On the 20th of September I met with two people from Barnardo’s Cymru, Lobke and Tim. The aim of the conversation was to discuss my thoughts on and experience of CAMHS. We spoke about both CAMHS and Adult Mental Health Services (AMHS). Lobke has drafted this letter.


I and my family have moved from England to Wales and we spoke about my experiences with AMHS and CAMHS in both countries. I feel there is a significant difference in quality between the services in England and Wales. More specifically, in my opinion AMHS in England was better than AMHS in Wales while CAMHS in Wales are better than CAMHS in England.


I have had some mental health issues myself and I strongly feel that this reflects upon the emotional wellbeing of my children. If I’m feeling good, my children immediately feel better as well. This also works the other way around: at moments when I’m not feeling great, this affects my children for the worse. I have frequently asked my GP for referral to AMHS, but I never actually got referred. I have tried to look for help in other ways, but I got told that I wasn’t “ill enough”.  After talking about this and the relationship between my own mother’s mental health issue and my teenage years and involvement with CAMHS, we concluded that there appears a clear relationship between AMHS and CAMHS. I would like to emphasise that in order to be able to help a child with mental health problems they might have, it is essential to have good parental mental health support and AMHS in place.


It took quite a while for my child to get into the mental health service system. CAMHS is a very busy service to start with, but my ability to parent was often questioned as well. At some point, I was even accused of abusing my child. This led to social services involvement as abuse might have been the reason for the behaviour of my child. I never abused any of my children at any time and none are on the register. Due to social services involvement, GP referrals to CAMHS were referred back to social services. I often thought: ‘How much worse does it have to get for them to help us?’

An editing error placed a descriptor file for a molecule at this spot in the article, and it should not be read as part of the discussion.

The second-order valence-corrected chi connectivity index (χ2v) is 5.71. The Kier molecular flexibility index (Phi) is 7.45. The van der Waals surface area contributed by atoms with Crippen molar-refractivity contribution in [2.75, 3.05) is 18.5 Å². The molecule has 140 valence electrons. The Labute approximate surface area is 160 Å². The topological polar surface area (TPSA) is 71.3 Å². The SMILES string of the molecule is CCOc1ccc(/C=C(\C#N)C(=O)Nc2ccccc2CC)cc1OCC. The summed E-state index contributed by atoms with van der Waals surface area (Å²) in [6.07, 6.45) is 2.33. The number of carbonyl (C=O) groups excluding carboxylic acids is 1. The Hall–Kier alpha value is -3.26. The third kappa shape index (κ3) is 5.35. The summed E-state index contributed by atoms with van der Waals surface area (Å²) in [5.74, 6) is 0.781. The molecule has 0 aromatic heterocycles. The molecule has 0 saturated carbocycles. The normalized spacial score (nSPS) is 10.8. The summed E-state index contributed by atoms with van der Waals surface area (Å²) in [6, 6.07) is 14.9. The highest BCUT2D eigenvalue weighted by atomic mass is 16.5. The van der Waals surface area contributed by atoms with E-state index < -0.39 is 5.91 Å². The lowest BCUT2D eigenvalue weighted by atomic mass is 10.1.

My child never actually made it to CAMHS, because we received help along the way. This help was and still is provided by the Newport Family Assessment Support Service (FASS). The three of us established this to be a ‘pre-CAMHS’ phase. My experience with this service has been very positive and I speak highly of the people that have worked with me and my family over time. I feel that FASS has been of great help to me and my own mental health, the relationship between me and my children and my family’s overall well-being. When having talked about FASS, we concluded that FASS actually was the service that I needed at the time.


I understand that CAMHS will always be a busy service, but I feel that if there were more resources for the most severe mental health services and those that we called pre-CAMHS, a better quality of the service would be achieved. I would also like to point out that pre-CAMHS services might be able to help others solve any problems they might have, without even needing CAHMS.